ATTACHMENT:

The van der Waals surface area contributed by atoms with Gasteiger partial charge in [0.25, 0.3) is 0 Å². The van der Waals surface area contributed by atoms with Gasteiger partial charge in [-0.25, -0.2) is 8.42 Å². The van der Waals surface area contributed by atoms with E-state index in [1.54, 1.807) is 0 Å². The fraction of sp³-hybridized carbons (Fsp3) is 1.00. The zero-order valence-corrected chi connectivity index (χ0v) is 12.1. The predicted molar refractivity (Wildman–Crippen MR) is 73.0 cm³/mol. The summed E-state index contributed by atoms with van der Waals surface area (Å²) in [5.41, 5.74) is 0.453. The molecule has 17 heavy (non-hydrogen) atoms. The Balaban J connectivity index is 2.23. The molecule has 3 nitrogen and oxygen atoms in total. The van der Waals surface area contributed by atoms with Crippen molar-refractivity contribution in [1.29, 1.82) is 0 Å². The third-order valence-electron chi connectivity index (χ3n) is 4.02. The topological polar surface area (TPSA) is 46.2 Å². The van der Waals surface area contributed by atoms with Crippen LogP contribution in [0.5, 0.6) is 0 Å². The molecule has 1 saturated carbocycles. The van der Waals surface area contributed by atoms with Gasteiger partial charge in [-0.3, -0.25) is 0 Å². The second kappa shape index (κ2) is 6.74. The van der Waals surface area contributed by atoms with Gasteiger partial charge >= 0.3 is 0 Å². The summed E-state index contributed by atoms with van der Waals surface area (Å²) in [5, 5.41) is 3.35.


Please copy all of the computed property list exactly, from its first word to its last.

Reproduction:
The van der Waals surface area contributed by atoms with Gasteiger partial charge in [0.25, 0.3) is 0 Å². The van der Waals surface area contributed by atoms with Gasteiger partial charge in [-0.25, -0.2) is 8.42 Å². The van der Waals surface area contributed by atoms with E-state index in [1.54, 1.807) is 0 Å². The fraction of sp³-hybridized carbons (Fsp3) is 1.00. The zero-order valence-corrected chi connectivity index (χ0v) is 12.1. The predicted molar refractivity (Wildman–Crippen MR) is 73.0 cm³/mol. The summed E-state index contributed by atoms with van der Waals surface area (Å²) in [5.41, 5.74) is 0.453. The molecule has 17 heavy (non-hydrogen) atoms. The Balaban J connectivity index is 2.23. The molecule has 3 nitrogen and oxygen atoms in total. The van der Waals surface area contributed by atoms with Crippen molar-refractivity contribution in [1.29, 1.82) is 0 Å². The third-order valence-electron chi connectivity index (χ3n) is 4.02. The topological polar surface area (TPSA) is 46.2 Å². The van der Waals surface area contributed by atoms with Crippen LogP contribution in [0.5, 0.6) is 0 Å². The molecule has 1 saturated carbocycles. The van der Waals surface area contributed by atoms with Gasteiger partial charge in [-0.3, -0.25) is 0 Å². The second kappa shape index (κ2) is 6.74. The van der Waals surface area contributed by atoms with Gasteiger partial charge >= 0.3 is 0 Å². The summed E-state index contributed by atoms with van der Waals surface area (Å²) in [5, 5.41) is 3.35.